Posts Tagged ‘Kindle’

Sony Drops E-Book Prices introducing new ebook Readers

Sony one of the first companies to take a stab at selling electronic books and creating competition for the Amazon Kindle, announced lower prices on new and best-selling e-books and unveiled two new models of its E-book Reader tablets.

The price cut–from $11.99 to $9.99–brings Sony’s e-book pricing in line with those in Amazon’s Kindle Store. But, as in Amazon’s better-stocked storefront, some titles sell for less and others go for more: Dan Balz and Haynes Johnson’s “The Battle For America 2008” costs $16.47 at both the Sony and Amazon shops.

(The New York Times’ story notes that some publishers don’t like these cut-rate prices and may adopt the movie industry’s release-window strategy, delaying the electronic release of some titles until after they’ve debuted in print. I agree with longtime e-book observer David Rothman, who at the TeleRead blog calls this a foolish move: “Good luck, guys. Just whip up the crowd about the e-bestsellers to come and watch those pirate sites grow […] People want their vampire novels and VIP bios now.”)

Sony’s eBook Store also offers access to “over a million” public-domain e-books available for free through Google (Barnes & Noble’s e-book store, reviewed here a few weeks ago, only stocks 500,000 Google-provided public-domain titles).

Sony’s new e-book readers will ship at the end of the month. The PRS-300 Reader Pocket Edition (shown above in “rose,” with navy-blue and silver versions available too) will offer a 5-in. screen and sell for $199–$100 less than Amazon’s popular, larger Kindle 2. The PRS-600 Reader Touch Edition, at $299, includes a 6-in., touch-sensitive screen. Each offers 512 megabytes of internal memory, far less than current Kindles, although the Touch Edition lets you expand that storage with its SD Card and Memory Stick expansion slots. Both use the same basic type of grayscale “e-ink” screens as Kindles and so share such issues as a slow refresh rate compared to regular color displays.

Sony will also ship a 3.0 version of its required Reader software that, unlike the current release, runs in Mac OS X as well as Windows XP and Vista. (OS X and Linux users can also employ a third-party, open-source program called Calibre.) This software is required because Sony’s readers, unlike Kindles, have no Internet connection of their own; you must download your e-book purchases on a computer before copying them to a Reader. Brennan Mullin, vice president of Sony’s Audio and Digital Reading Divisions, said yesterday that the company is working on a reader with wireless access but didn’t provide any other details.

After these updates, Sony’s e-book venture will share one other issue with Amazon and Barnes & Noble’s offerings: mandatory “digital rights management” usage controls. (For example, you can’t loan an e-book bought at Sony’s store unless the recipient has a Sony Reader linked to your own acccount, nor can you give an e-book a as a gift.) That, as I’ve written many times before, turns me off. Having lived through DRM restrictions on purchased music, then paid to get rid of it, I’m not interested in repeating the experience with other purchased digital media.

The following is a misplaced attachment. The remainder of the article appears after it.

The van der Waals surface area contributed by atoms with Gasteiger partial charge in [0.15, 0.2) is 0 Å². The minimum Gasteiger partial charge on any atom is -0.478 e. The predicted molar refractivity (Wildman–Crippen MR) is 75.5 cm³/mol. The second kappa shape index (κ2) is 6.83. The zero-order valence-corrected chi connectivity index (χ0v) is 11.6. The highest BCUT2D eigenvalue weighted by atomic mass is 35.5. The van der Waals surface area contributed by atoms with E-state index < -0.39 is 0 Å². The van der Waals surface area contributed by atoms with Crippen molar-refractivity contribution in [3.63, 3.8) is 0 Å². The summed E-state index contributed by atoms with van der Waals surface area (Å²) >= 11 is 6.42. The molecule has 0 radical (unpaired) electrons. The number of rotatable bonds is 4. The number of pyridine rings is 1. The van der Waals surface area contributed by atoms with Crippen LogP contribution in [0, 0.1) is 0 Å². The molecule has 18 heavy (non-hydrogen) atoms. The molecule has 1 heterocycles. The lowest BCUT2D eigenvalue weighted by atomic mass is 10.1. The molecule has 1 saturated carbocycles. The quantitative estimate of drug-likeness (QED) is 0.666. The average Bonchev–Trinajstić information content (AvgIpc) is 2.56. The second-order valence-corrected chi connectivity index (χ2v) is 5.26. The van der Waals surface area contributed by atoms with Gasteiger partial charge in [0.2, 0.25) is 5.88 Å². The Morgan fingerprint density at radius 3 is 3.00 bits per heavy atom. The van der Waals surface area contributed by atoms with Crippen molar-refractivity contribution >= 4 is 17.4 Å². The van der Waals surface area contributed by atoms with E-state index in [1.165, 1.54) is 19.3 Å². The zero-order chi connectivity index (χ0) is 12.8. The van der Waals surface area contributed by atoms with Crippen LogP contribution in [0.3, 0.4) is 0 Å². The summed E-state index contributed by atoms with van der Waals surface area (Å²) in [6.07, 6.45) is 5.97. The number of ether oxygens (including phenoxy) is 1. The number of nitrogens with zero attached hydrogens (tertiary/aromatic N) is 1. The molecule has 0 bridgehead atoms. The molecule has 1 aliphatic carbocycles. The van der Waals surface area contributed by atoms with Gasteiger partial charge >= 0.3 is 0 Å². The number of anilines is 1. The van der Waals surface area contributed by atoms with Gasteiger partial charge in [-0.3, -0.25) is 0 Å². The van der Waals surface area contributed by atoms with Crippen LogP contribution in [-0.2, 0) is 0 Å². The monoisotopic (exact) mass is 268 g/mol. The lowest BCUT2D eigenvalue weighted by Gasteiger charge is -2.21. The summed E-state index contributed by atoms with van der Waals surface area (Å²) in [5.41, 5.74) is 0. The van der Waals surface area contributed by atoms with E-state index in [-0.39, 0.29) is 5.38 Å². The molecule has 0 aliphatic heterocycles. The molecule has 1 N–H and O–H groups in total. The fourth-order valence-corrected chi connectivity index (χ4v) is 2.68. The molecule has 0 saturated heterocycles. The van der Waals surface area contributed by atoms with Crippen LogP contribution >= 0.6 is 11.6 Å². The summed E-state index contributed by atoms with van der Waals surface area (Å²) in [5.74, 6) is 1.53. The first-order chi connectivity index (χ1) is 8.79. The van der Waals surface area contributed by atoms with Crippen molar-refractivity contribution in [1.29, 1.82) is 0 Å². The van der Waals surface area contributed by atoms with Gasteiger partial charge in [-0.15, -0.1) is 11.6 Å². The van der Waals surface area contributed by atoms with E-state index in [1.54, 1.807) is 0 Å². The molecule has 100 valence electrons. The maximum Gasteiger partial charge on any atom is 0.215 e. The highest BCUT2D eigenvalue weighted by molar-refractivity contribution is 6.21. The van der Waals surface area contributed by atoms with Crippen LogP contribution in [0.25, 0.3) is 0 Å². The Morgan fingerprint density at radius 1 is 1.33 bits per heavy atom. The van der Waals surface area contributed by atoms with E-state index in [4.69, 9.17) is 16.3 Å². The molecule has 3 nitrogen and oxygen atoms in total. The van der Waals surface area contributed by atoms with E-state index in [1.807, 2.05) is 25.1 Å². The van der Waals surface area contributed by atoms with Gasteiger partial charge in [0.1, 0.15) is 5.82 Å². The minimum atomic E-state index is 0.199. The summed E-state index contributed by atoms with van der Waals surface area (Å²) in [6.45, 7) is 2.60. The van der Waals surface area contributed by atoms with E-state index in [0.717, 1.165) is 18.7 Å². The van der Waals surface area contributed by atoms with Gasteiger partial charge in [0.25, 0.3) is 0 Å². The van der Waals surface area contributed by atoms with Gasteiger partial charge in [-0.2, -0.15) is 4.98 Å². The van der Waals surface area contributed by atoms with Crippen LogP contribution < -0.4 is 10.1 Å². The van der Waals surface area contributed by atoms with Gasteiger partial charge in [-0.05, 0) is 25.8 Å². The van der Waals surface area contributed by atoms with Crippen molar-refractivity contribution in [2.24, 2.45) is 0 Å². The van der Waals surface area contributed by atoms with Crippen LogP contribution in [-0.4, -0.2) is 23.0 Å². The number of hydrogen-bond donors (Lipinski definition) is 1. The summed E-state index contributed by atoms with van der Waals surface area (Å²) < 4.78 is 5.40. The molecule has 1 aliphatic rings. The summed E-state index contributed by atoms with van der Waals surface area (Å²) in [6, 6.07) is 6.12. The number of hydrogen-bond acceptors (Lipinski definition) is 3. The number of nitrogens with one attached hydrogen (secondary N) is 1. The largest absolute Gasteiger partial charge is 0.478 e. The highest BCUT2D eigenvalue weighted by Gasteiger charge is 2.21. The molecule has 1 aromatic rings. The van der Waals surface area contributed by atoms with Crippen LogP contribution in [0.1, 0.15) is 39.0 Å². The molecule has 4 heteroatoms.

How about you? Are you waiting for the right kind of hardware and software to start shopping for e-books, or do you first want to see a purchased electronic title come with the same ownership rights as a print copy?

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Be the first to comment - What do you think?  Posted by admin - August 6, 2009 at 4:11 pm

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Amazon CEO Jeff Bezos says removing copies of e-books from Kindles was “stupid

Amazon CEO Mr. Jeff Bezos In a statement on Thursday apologized for removing copies of e-books from customers’ Kindle last week, a move from Amazon that angered consumers and forced Amazon to defend what appeared to be arbitrary and controlling behavior.

kindleAmazon’s targets were the books Animal Farm and 1984 by George Orwell, two novels about the horrors of repressive societies.

The company deleted the books both from customers’ Kindles and the Kindle store, where they’d been sold. An Amazon spokesman said the books had been added to the store by a company that didn’t have rights to them and were unauthorized copies.

The irony of Amazon came, when AMazon remotely deleted novels about repression. Although the customers were offered refunds, several were upset for it. “Its  like when Barnes & Noble clerk coming to my house when I’m not home, taking a book I bought from them from my bookshelf and leaving cash in its place,” one customer wrote on Amazon’s Web site. “It’s a violation of my property and this is a perfect example of why people (rightly) hate DRM.”

On Thursday, as Amazon reported quarterly revenue that missed Wall Street’s expectations and suffered a drop in share price of nearly 7%, Bezos was contrite.

“This is an apology for the way we previously handled illegally sold copies of 1984 and other novels on Kindle,” he wrote on Amazon’s site. “Our ‘solution’ to the problem was stupid, thoughtless, and painfully out of line with our principles. It is wholly self-inflicted, and we deserve the criticism we’ve received. We will use the scar tissue from this painful mistake to help make better decisions going forward, ones that match our mission.”

Bezos’ post has received over 250 comments so far.

Some customers also reported losing copies of other e-books on their Kindles, including novels by Ayn Rand and some of the Harry Potter books.

Amazon has promised not to remove books from customers’ Kindles again, although it is not clear whether the company will also change how it monitors the Kindle store for unauthorized works.

Be the first to comment - What do you think?  Posted by admin - July 27, 2009 at 12:29 am

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